Natural-Gas Futures Advance in New York on Signs of Stronger U.S. Economy

Natural gas futures rose the most in two weeks as reports indicating that the U.S. economy is improving signaled stronger demand for the factory fuel.

Initial jobless claims fell by 14,000 to 460,000 in the week ended May 22, the Labor Department said today. The number of people receiving unemployment insurance and those getting extended payments declined. Gas dropped briefly after an Energy Department report showed a bigger-than-forecast supply gain.

“Gas snapped right back off a bad injection number,” said Tom Orr, director of research at Weeden & Co., a brokerage in Greenwich, Connecticut. “The economic data continues to be good. It’s a better psychological environment for gas.”

Natural gas for July delivery rose 11.5 cents, or 2.8 percent, to settle at $4.294 per million British thermal units on the New York Mercantile Exchange, the biggest one-day increase since May 12. Gas fell as low as $4.154 after the report was released at 10:30 a.m. Prices have declined 23 percent this year.

U.S. supplies rose 104 billion cubic feet the week ended May 21 to 2.269 trillion cubic feet, the Energy Department said. Analysts forecast a gain of 100 billion, based on the median of 25 estimates in a Bloomberg survey.

The five-year average inventory gain for the week is 94 billion cubic feet. The surplus to the five-year average narrowed to 16.3 percent from 16.6 percent in last week’s report.

“What you’re seeing is a lot of risk coming into the market again,” said Chris Jarvis, president of Caprock Risk Management in Hampton Falls, New Hampshire. “The news overseas of China not selling European debt set the stage for a major rally across the board, and money is being put to work in the market today.”

Hurricane Forecast

China’s State Administration of Foreign Exchange said Europe will continue to be “one of the major markets for investing China’s exchange reserves.”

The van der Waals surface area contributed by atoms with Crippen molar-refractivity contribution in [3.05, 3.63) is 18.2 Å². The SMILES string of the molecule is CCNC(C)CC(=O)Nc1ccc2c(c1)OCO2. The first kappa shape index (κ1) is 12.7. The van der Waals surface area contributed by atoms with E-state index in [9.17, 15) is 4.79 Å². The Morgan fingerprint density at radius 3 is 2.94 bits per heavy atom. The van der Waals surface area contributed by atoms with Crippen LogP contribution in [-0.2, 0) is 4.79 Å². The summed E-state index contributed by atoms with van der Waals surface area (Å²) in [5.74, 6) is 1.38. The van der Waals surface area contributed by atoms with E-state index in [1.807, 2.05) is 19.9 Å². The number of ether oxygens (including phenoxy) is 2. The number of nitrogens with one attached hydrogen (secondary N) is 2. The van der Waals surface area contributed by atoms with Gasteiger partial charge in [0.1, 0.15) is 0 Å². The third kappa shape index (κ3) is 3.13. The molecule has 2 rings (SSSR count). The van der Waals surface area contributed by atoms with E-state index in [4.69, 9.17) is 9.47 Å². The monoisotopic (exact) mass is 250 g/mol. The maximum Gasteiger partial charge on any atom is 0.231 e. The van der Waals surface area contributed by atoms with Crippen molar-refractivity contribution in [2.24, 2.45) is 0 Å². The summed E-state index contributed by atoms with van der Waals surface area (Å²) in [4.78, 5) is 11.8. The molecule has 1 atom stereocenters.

Traders were also reacting to a forecast today from the National Oceanic and Atmospheric Administration that predicted one of the most active hurricane seasons on record, Jarvis said.

The Atlantic hurricane season, which begins next week and runs through November, may have 14 to 23 named storms, according to the forecast. Eight to 14 of those storms are expected to become hurricanes and three to seven are forecast to become major systems with winds of at least 111 miles (178 kilometers) per hour.

During years of high activity, the Gulf of Mexico usually sees at least one named storm, according to NOAA. In 95 percent of those seasons, the region has had two. The Gulf is home to about 30 percent of U.S. oil and 12 percent of U.S. natural gas production, according to the Energy Department.

Price Outlook

“The market is realizing that based on fundamentals, we could be trading at $3,” said Michael Rose, director of trading at Angus Jackson Inc. in Fort Lauderdale, Florida. “But with the recovery in front of us, and demand being created, and hurricane season starting, that’s what’s holding this together.”

The jobless claims, while not down as much as forecast, are heading in the right direction, Orr said. Investors now are waiting to see the rig count begin to decline, he said.

The number of natural-gas rigs climbed in the week ended May 21 by 18, or 1.9 percent, to 969, the biggest increase since the week ended March 5, according to a Baker Hughes Inc. report. The rig total was four below the one-year high of 973 set on April 16. The next report is due tomorrow.

Wholesale natural gas at the benchmark Henry Hub in Erath, Louisiana, rose 3.4 cents, or 0.8 percent, to $4.2242 per million Btu, according to data compiled by Bloomberg.

Gas futures volume in electronic trading on the Nymex was 169,480 as of 2:47 p.m., compared with a three-month average total of 238,000. Volume was 204,731 yesterday. Open interest was 836,934 contracts, compared with the three-month average of 852,000. The exchange has a one-business-day delay in reporting open interest and full volume data.

To contact the reporter on this story: Asjylyn Loder in New York at aloder@bloomberg.net.

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